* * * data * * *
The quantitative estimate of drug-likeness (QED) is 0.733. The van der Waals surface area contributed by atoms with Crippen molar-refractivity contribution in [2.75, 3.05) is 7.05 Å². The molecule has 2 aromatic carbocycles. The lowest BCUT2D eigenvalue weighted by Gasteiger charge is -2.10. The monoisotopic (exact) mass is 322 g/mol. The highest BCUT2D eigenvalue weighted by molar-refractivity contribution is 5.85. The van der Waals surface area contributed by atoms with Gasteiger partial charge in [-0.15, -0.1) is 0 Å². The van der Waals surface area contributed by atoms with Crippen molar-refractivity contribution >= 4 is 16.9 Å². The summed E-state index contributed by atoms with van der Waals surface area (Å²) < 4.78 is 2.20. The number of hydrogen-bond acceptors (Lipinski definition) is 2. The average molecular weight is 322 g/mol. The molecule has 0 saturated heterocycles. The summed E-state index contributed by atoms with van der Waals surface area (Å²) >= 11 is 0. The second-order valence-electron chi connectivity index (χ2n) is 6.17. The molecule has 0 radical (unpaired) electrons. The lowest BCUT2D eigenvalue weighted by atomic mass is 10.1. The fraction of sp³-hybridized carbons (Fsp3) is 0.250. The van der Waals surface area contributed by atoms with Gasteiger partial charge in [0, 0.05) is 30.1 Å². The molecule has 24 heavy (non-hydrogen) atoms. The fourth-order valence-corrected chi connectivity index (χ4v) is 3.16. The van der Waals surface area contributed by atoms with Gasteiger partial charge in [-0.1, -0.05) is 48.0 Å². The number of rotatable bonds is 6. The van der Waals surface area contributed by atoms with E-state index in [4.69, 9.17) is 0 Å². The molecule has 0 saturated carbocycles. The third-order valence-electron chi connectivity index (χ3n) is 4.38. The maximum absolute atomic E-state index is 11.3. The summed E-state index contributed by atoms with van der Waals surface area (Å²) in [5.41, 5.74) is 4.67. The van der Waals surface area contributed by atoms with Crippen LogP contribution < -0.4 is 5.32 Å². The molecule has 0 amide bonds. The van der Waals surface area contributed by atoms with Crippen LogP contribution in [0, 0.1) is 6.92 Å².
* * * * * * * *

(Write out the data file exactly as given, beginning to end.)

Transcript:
The quantitative estimate of drug-likeness (QED) is 0.733. The van der Waals surface area contributed by atoms with Crippen molar-refractivity contribution in [2.75, 3.05) is 7.05 Å². The molecule has 2 aromatic carbocycles. The lowest BCUT2D eigenvalue weighted by Gasteiger charge is -2.10. The monoisotopic (exact) mass is 322 g/mol. The highest BCUT2D eigenvalue weighted by molar-refractivity contribution is 5.85. The van der Waals surface area contributed by atoms with Gasteiger partial charge in [-0.15, -0.1) is 0 Å². The van der Waals surface area contributed by atoms with Crippen molar-refractivity contribution >= 4 is 16.9 Å². The summed E-state index contributed by atoms with van der Waals surface area (Å²) < 4.78 is 2.20. The number of hydrogen-bond acceptors (Lipinski definition) is 2. The average molecular weight is 322 g/mol. The molecule has 0 saturated heterocycles. The summed E-state index contributed by atoms with van der Waals surface area (Å²) >= 11 is 0. The second-order valence-electron chi connectivity index (χ2n) is 6.17. The molecule has 0 radical (unpaired) electrons. The lowest BCUT2D eigenvalue weighted by atomic mass is 10.1. The fraction of sp³-hybridized carbons (Fsp3) is 0.250. The van der Waals surface area contributed by atoms with Gasteiger partial charge in [0, 0.05) is 30.1 Å². The molecule has 24 heavy (non-hydrogen) atoms. The fourth-order valence-corrected chi connectivity index (χ4v) is 3.16. The van der Waals surface area contributed by atoms with Gasteiger partial charge in [-0.1, -0.05) is 48.0 Å². The number of rotatable bonds is 6. The van der Waals surface area contributed by atoms with E-state index in [4.69, 9.17) is 0 Å². The molecule has 0 saturated carbocycles. The third-order valence-electron chi connectivity index (χ3n) is 4.38. The maximum absolute atomic E-state index is 11.3. The summed E-state index contributed by atoms with van der Waals surface area (Å²) in [5.41, 5.74) is 4.67. The van der Waals surface area contributed by atoms with Crippen LogP contribution < -0.4 is 5.32 Å². The molecule has 0 amide bonds. The van der Waals surface area contributed by atoms with Crippen LogP contribution in [0, 0.1) is 6.92 Å².